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Good Food, Great Kids

NFSN Staff Thursday, November 10, 2016
What We Can Learn from Six Organizations Advancing a Farm to Early Care and Education Approach

 Photo credit: Mark Luinenburg, courtesy of pfc Social Impact Advisors
By Gayle Peterson, pfc Social Impact Advisors, Co-founder & Senior Managing Director, and Hilda Vega, pfc Social Impact Advisors, Vice President of Programs

In a time of change, many of us reflect on our values and passions and consider the kind of community we want our children to live in. We consider various policy options and how they have (or have not) worked to improve the lives of children and families across the country. Those of us involved in the fields of healthy food access or education will be looking for supportive policies in these areas, hoping that policy makers will continue projects like Let’s Move! or increased funding for Head Start programs. We’ll also hope that current battles, like those over Child Nutrition Reauthorization, will be resolved with the best possible outcome for children’s access to healthy food. A supportive policy environment, along with ingenuity and perseverance from the early care and education community are vital components to ensuring that all of our nation’s young children have access to healthy, nutritional foods and high quality learning opportunities.

With this need in mind, pfc Social Impact Advisors, in partnership with the National Farm to School Network and the BUILD Initiative, has developed a new set of case studies that highlight best practices from service providers using farm to ECE as an approach to support health, wellness, high-quality education, and community change. Part of the Good Food, Great Kids project, these case studies explore how multiple cities and regions embarked on the journey of bringing farm to ECE to vulnerable children in Head Start programs. Here’s a snapshot of what we learned: 

  • In Minneapolis/St. Paul, we learned about Hmong farmers working with Head Start centers and other local food service providers to enliven their menus with local food. 
  • In Washington, D.C., we met with staff and children of CentroNia, a multicultural and bilingual community and education center that incorporates school gardening, a healthy food curriculum, local procurement, and on-site scratch cooking to help students connect with their food. 
  • The Bedford Stuyvesant Restoration Corporation (BSRC) in Brooklyn is working to break down myths about farm to ECE by sharing their success in working with a local food hub and other partners to bring fresh food to early care programs and the greater community of Central Brooklyn. 
  • The Northeast Iowa Food & Fitness Initiative, which works across six counties in Iowa, links together diverse community members such as local colleges, human service provides, and food service provider partners works to help more children under the age of five (and their families) learn about and have affordable access to healthy food and knowledge about it.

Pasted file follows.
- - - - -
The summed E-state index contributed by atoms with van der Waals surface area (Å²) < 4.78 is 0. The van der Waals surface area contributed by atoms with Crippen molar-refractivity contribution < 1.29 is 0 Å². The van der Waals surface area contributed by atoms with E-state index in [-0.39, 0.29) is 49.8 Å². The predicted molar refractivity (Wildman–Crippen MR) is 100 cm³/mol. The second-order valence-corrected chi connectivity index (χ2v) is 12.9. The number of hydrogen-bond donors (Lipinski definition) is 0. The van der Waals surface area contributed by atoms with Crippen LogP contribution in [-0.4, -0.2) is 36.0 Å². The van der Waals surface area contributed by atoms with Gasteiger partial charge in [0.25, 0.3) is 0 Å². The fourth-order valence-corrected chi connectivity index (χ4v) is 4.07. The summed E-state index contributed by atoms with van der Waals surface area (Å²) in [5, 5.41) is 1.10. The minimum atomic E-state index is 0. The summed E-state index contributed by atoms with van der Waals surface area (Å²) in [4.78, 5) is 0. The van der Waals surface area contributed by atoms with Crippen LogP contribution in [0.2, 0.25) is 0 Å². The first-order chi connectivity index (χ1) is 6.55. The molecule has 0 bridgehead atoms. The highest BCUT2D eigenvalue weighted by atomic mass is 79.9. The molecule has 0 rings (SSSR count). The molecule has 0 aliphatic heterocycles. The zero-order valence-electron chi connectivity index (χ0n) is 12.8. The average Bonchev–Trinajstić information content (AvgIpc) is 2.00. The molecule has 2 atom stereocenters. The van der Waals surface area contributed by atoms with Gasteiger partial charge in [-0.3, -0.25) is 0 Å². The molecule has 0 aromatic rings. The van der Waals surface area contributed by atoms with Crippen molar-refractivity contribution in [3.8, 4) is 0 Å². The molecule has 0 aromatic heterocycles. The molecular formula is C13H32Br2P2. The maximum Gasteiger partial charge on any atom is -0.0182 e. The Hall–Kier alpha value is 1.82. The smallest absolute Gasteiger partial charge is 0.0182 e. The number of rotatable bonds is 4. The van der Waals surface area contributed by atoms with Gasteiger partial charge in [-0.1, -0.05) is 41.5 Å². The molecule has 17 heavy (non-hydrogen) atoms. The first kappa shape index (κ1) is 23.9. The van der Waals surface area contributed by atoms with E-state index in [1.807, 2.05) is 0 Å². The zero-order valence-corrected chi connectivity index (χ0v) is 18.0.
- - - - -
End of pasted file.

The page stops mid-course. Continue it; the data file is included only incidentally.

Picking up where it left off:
• In Kansas City, Mo, two concerned community members—one a chef and the other a farmer and promoter of better access to affordable, healthy food-- worked to create a program  that offers chef-driven meals in Head Start and other educational programs, healthy food education and access for children and families, and other experiential resources for children across the city. 
  • In Philadelphia, the Norris Square Community Alliance is embarking on a strategic planning process with community members to formally incorporate a farm to ECE program targeting 700 children and striving to benefit all families and neighbors who are part of the Norris Square community. 

You can dig deeper into each of the case studies here



Accompanying these new case studies is the Good Food, Great Kids policy research report, which highlights some of the most pressing challenges faced by farm to ECE programs, such as limited funding at the national and state levels to support these activities. It also highlights needs to have the space and resources to think more intentionally about equity, family engagement, the impact of policy realities on care providers, the need for bridge-building across sectors, and the need for more research about the impact of farm to ECE on child outcomes. 

There is no one-size fits all approach to farm to ECE. Yet, the six sites featured in these new resources found that bringing together complex issues like good food and early childhood education present a new way forward to ensure a good start and stronger future for children, especially those in vulnerable neighborhoods. Their experiences offer important guidance for others hoping to make nutritious food and high-quality early childcare and education a reality in their communities. By sharing and learning from stories like these, we can create momentum, spur innovation, and generate change that will help ensure that access to healthy, nutritional food is a right, not a privilege, for all young children. 


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